All fessed up.

  5. says

    I make my own powdered laundry soap and I love it! I also use vinegar as a replacement for laundry softener. A couple of tbsp of vinegar iwth an equal amount of water does great and also keeps my machine clean.

      • Debbie says

        @Kimberly, I also air dry my clothes. I have two chrome racks and a wood rack. I’m looking to replace my wooden rack, but I’ll just have to wait to accumulate enough swagbucks so I can get it for free. The chrome clothes racks are excellent!

  6. Amanda Y. says

    We can only use the all free & clear or arm & hammer free & clear, so we aren’t as able to be brand-independent, but we do stock up like mad when there’s a good sale/coupon deal. We definitely wear most clothes (not underwear or socks) a few times (unless we get sweaty in them) and we use slightly less than the recommended amount of detergent too!

  7. says

    I rotate our clothes, especially in the winter time. Most of the time you can wear outfits twice a week with no side affects if you know what I mean. 😉

    I will have everyone wear one outfit on Monday then fold it in a pile for another day this week. That way A) it doesnt look like we are wearing the same outfit every day but I dont have twice as much laundry every day.

    I havent made my own laundry soap yet. I figure when I have to start paying for it, then I will, but right now, I have 6 bottles of soap that I have gotten for free and I barely use any and they last a LONG time.

    However, I am a oxy-clean fanatic. I HAVE to have a scoop of oxy clean in my laundry. We’re in the desert. We need it. I did get 2 Tide Stain and Release bags this week and they work pretty well. I dont like the smell of Tide so I’ll stick to Oxy but I do have to say, they almost work better than oxy!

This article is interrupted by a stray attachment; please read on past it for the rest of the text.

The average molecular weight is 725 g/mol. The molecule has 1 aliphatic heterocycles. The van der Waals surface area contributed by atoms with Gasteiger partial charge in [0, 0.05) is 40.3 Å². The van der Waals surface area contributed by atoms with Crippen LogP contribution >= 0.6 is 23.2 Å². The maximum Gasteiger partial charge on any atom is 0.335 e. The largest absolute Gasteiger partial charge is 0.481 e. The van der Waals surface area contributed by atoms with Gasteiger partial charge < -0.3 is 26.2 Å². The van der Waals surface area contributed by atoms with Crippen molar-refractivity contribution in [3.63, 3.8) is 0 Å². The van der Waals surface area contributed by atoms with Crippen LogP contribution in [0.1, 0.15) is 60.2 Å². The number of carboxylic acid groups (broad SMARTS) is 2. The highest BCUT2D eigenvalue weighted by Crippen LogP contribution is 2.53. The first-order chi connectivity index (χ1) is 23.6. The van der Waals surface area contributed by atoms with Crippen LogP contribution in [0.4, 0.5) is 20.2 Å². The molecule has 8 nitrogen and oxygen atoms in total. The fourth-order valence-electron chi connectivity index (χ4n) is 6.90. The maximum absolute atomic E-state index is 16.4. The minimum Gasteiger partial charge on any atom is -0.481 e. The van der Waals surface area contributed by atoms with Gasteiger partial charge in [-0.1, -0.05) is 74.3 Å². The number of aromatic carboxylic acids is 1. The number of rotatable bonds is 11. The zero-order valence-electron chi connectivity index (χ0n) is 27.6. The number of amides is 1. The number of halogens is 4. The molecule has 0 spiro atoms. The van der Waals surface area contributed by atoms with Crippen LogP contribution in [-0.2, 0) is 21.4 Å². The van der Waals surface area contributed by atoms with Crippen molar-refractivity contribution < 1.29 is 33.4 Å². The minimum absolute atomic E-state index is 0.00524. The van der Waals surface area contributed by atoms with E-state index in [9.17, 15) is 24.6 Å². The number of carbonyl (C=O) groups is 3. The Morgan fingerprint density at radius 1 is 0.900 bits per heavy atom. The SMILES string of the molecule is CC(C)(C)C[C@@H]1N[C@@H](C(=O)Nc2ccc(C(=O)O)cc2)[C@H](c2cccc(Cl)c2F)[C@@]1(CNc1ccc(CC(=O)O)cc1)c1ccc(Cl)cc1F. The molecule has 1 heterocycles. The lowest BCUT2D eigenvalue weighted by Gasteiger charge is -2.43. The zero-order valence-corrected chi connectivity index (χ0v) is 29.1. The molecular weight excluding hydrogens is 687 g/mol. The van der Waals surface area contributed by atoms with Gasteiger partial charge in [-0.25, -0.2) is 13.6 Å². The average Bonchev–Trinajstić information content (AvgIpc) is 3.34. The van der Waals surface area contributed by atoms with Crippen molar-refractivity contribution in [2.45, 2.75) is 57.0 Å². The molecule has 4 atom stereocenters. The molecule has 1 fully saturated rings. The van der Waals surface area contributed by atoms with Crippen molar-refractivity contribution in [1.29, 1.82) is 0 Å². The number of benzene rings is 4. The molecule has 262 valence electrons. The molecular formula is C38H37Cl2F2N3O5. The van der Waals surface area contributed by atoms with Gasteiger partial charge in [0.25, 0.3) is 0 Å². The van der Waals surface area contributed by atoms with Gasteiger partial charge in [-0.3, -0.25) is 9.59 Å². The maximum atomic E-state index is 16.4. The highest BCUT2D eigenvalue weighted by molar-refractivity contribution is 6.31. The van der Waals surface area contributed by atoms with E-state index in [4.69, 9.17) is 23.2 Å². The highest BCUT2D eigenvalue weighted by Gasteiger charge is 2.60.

• says

      @Challice, Did you know that all Oxiclean is, is hydrogen peroxide (see their website: Oxiclean is a complete waste of money, imho, because you can either use normal hydrogen peroxide found in the first aid aisle OR go to the beauty supply store and buy hydrogen peroxide used for hair coloring and bleaching (known as DEVELOPER).

      First aid hydrogen peroxide is typically 3% and is the same as a 10 volume developer.

      10 volume = 3% hydrogen peroxide
      20 volume = 6% hydrogen peroxide
      30 volume = 9% hydrogen peroxide
      40 volume =12% hydrogen peroxide
      50 volume = 15% hydrogen peroxide
      60 volume = 18% hydrogen peroxide

      The higher the volume the more hydrogen peroxide. BE CAREFUL when handling developer because it IS caustic and CAN cause chemical burns if too much is used.

      You can pick up a bottle of 3% hydrogen peroxide at a drug store for as little as 99 cents or buy a huge gallon of it as a beauty supply store for like $10 (if you do buy liquid developer and not cream).